We spent some time tuning the pipeline. We made a separate queue for Sidekiq so that indexing all our candidates wouldn’t get in the way of normal site operations. We cut the worker concurrency down to 15 or so threads, so that neither Postgres nor Elasticsearch would be fielding too many requests. We tuned how many documents to send using the Elasticsearch bulk API from 100 down to 25 or so, reducing our workers’ memory usage and Elasticsearch’s segment merges.

Once this was all running on production we could bootstrap our data in an hour so. We checked on how often it was reindexing candidates in response to site activity, and everything looked reasonable - most candidates were reindexed less than a second after the activity we were listening to. We didn’t see any queue backup on our workers from indexing, and a few hand tests (on top of our Rspec suite) showed us all the parts were working together.


The next step was to move our server-side queries from Postgres to Elasticsearch. Our list page was running on an Angular app, so all we really needed to do was interpret the JSON input and render Elasticsearch’s output.

Writing out large Elasticsearch queries gave us RSI, though. We found solutions like JBuilder and DSLs didn’t give us the composability we wanted. We were used to ActiveRecord, which enables you to chain different conditions together. SearchKick got close to what we wanted, but managing boosts for function score queries didn’t quite go as far as we wanted. So we built something similar: Stretchy, a query-building gem for Elasticsearch.

With Stretchy we could interpret the input from our existing forms, chain query conditions and boosts together, and get exactly the result set we wanted to hand to the Angular app. We rewrote the relevant controller methods, ran it through our Rspec and Capybara suites, and did some hand-testing. Everything looked good, and we deployed without a hitch.


Our list page got 35% faster. Then we took it further: Angular was making over a dozen web requests to get counts of candidates in various buckets - individuals who are skilled in iOS or Node development, individuals who want to work in Los Angeles, etc. We dropped that to a single request and then combined it with the results request. From 13+ HTTP round-trips per search, we got down to one.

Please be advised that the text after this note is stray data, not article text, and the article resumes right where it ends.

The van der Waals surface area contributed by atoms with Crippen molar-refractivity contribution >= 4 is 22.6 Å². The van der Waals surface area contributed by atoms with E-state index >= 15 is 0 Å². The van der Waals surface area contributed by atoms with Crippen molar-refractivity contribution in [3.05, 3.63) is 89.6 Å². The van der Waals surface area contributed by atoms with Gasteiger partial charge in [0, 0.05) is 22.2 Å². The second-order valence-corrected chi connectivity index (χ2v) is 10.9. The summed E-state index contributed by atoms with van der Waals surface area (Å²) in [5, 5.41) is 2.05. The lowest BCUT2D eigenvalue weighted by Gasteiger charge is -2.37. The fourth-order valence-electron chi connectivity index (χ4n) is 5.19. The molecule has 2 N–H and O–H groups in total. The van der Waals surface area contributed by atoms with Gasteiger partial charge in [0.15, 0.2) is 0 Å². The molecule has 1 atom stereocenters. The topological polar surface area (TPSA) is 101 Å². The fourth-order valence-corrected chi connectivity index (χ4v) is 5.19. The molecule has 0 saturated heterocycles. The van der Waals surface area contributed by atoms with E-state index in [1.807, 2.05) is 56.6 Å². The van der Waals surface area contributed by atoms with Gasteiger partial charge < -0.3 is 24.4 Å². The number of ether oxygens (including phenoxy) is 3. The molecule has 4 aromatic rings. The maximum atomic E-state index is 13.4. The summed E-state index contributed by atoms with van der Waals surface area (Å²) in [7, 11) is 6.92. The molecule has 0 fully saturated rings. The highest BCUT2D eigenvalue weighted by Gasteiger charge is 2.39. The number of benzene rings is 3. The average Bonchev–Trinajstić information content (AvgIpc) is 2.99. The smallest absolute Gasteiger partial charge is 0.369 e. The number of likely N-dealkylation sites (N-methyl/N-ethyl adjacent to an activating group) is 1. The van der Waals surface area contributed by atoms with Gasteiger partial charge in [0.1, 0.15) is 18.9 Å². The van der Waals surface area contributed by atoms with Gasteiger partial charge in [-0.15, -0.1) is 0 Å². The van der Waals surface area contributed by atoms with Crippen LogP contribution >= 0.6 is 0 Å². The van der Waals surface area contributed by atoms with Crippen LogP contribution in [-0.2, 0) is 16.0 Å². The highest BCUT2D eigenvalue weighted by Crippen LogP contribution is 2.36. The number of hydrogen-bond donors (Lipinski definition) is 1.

We no longer needed a full client-side app to get the speed and utility we wanted. A normal web request would do the job, so we refactored the app to vanilla Rails. We used a Presenter pattern to construct mock records around the documents Elasticsearch gave us, so we barely had to change our templates. Bonus: we didn’t have to hit PostgreSQL to get candidate info from many different tables - we got nearly everything from Elasticsearch. In addition to a search engine, it was a denormalized cache, too!

Since then, our development on the list page has sped up dramatically. Making our “has a computer science degree” filter only took a few hours thanks to Elasticsearch’s structured data, synonyms, and full-text matching capabilities.

What’s next?

The more we explore Elasticsearch, the more uses we find for it. Our data science team has been able to model what factors make a candidate a good match for a particular company, and we’ve incorporated those factors directly into the search page. Recommending candidates to particular companies became easy via Elasticsearch’s more like this query - we’ve been able to use that in a weekly email as well as inside the application. We’ve been able to analyze which markets are growing quickly, and which skills are in demand there.

We’re looking at more advanced use cases as well: visualizing user activity with Elasticsearch and Kibana, parsing log files to find bugs and performance issues, and integrating our indexed candidates into our machine learning models to get faster and better recommendations.

With Elasticsearch 2.0 around the corner, we’re excited about the future of this technology and what we can build with it.

Andrew Evans is a senior software engineer at Hired, the company on a mission to help everyone get a job they love. On Hired, in-demand candidates control the job search, and field offers from exciting companies looking to hire. Andrew has over a decade of development experience, has cofounded an email workflow company through 500 Startups and is the author of the Stretchy gem for Elasticsearch.